Island businesses are being asked to help with a backlog of “challenging” work to improve infrastructure on St Helena – such as roads and buildings.
It follows a rebuke in early 2012 by aid advisers over delays in spending several million pounds that was meant to be used for vital work.
Executive councillors have accepted that “capacity constraints” were partly to blame, according to Governor Mark Capes.
In the past, it has been reported that projects could not move forward because St Helena Government could not find contractors able to take on work on the island, including from overseas.
In his report of the executive council meeting of Tuesday, 10 June, Mr Capes said: “Councillors welcomed advice that discussions were under way with private sector interests to address this.”
Island contractors are expected to help clear a backlog of maintenance of buildings and other major infrastructure that has built up after years of inadequate spending.
A spokesman told St Helena Online: “The private sector will be engaged in the building and construction work of course, but over and above that we have need for a range of specialist technical work, such as construction design for some of the energy projects.”
An off-shore company is expected to be brought in “soon” to help manage projects from planning to completion.
Mr Capes said aid advisers from the Department for International Development had “registered some concern that progress was behind schedule on some projects and cautioned that we must aim to do better.”
In fact, the aide memoire signed at the end of the aid team’s visit in February 2012 voiced “deep concerns” over performance.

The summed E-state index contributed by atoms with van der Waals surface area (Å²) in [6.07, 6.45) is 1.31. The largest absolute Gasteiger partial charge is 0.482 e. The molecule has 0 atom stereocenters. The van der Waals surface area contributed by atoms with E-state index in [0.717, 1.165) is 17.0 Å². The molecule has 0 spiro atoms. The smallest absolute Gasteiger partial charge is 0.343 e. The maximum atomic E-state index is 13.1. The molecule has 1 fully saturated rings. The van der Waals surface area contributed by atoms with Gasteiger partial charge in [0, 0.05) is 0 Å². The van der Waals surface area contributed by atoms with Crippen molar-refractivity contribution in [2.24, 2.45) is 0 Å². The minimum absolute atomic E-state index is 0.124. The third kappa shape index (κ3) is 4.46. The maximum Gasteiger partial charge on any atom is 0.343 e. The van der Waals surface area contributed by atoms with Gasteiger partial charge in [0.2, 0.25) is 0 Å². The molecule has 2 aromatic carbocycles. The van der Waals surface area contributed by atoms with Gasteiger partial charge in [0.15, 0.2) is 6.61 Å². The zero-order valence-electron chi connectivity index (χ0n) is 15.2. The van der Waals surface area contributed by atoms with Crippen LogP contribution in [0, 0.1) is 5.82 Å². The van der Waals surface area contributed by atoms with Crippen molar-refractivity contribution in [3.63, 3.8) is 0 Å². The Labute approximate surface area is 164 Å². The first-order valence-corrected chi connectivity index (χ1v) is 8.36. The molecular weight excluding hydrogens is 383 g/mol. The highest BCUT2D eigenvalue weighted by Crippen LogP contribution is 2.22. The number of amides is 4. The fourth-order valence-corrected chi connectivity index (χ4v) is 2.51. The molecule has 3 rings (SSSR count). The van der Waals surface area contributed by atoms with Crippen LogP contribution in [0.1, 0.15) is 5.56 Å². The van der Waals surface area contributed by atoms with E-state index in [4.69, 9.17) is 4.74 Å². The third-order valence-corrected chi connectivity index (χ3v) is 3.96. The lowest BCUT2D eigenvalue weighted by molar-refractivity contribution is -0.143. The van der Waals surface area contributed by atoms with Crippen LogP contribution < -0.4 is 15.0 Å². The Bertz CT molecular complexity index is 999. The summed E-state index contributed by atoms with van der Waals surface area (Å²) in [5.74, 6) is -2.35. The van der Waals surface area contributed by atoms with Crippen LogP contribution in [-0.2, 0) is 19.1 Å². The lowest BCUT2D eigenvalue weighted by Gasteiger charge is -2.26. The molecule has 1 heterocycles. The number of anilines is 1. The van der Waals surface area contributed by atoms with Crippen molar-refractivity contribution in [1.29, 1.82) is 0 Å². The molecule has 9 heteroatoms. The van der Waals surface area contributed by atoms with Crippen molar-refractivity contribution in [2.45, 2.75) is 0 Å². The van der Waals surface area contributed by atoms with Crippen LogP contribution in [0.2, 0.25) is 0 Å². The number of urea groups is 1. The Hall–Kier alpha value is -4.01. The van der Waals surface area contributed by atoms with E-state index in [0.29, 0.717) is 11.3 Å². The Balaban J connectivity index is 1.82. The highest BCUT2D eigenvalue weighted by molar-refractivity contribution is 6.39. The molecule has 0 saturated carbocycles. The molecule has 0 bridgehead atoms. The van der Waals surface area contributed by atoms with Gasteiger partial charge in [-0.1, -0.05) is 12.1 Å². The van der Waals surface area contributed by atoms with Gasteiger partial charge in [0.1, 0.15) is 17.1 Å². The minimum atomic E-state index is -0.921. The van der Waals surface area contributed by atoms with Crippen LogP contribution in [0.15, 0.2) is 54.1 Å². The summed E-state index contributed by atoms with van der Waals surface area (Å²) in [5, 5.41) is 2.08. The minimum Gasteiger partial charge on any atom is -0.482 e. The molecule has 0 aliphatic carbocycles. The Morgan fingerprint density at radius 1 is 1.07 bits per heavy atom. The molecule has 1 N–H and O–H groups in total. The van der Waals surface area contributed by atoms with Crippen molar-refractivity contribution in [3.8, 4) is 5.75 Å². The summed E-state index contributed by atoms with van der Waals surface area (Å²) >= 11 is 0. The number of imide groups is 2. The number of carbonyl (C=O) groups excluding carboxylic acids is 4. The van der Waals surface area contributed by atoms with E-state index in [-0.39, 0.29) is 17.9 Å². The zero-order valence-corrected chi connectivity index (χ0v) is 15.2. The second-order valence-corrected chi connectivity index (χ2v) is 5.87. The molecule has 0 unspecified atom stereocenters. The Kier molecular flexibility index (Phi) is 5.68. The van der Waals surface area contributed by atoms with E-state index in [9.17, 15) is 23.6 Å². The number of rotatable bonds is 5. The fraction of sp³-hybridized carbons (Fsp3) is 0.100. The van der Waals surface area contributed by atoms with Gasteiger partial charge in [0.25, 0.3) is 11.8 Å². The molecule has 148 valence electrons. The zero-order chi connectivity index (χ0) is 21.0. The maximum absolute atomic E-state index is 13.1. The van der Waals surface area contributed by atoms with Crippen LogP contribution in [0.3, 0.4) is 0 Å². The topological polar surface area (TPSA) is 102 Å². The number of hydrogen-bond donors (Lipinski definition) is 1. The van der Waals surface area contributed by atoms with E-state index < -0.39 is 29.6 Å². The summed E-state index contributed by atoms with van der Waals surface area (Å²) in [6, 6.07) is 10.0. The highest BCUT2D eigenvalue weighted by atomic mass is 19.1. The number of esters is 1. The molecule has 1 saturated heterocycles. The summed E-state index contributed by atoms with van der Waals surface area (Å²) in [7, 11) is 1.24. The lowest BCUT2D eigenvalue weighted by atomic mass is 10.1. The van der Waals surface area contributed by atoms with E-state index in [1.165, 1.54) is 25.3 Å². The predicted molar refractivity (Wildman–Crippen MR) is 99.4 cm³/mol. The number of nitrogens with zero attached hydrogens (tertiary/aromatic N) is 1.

There had since been “limited and insufficient” progress, resulting in £4 million of aid money being stored up – which could have been spent in other needy countries.
That sum was due to shrink to around £1 million after payment for work to upgrade the power station.
The aide memoire – agreed with St Helena Government – said: “A surplus of funds is not allowed to build up again. DFID funds will not be paid in advance of need and will only be released if and when needed.”
An infrastructure adviser and a programme manager spent a week on the island in February to draw up a “more realistic” plan for work on areas such as roads, water and power, along with “other needed activity” on visitor attractions, housing, IT and construction.
The aid report also found annual spending on maintenance had not been adequate. “Work to address the maintenance backlog for much of the island’s heavy infrastructure and SHG’s stock of buildings has been prioritised under the plan,” it said.
Executive councillors are to be given monitoring reports every three months. St Helena Online has been told that Tuesday’s report by the director of infrastructure and utilities, David Thompson, is confidential and will not be made public.
However, Mr Capes’ report of the meeting said: “Councillors directed that more information should be made available, especially on the projects of most concern to the public, such as the roads programme.”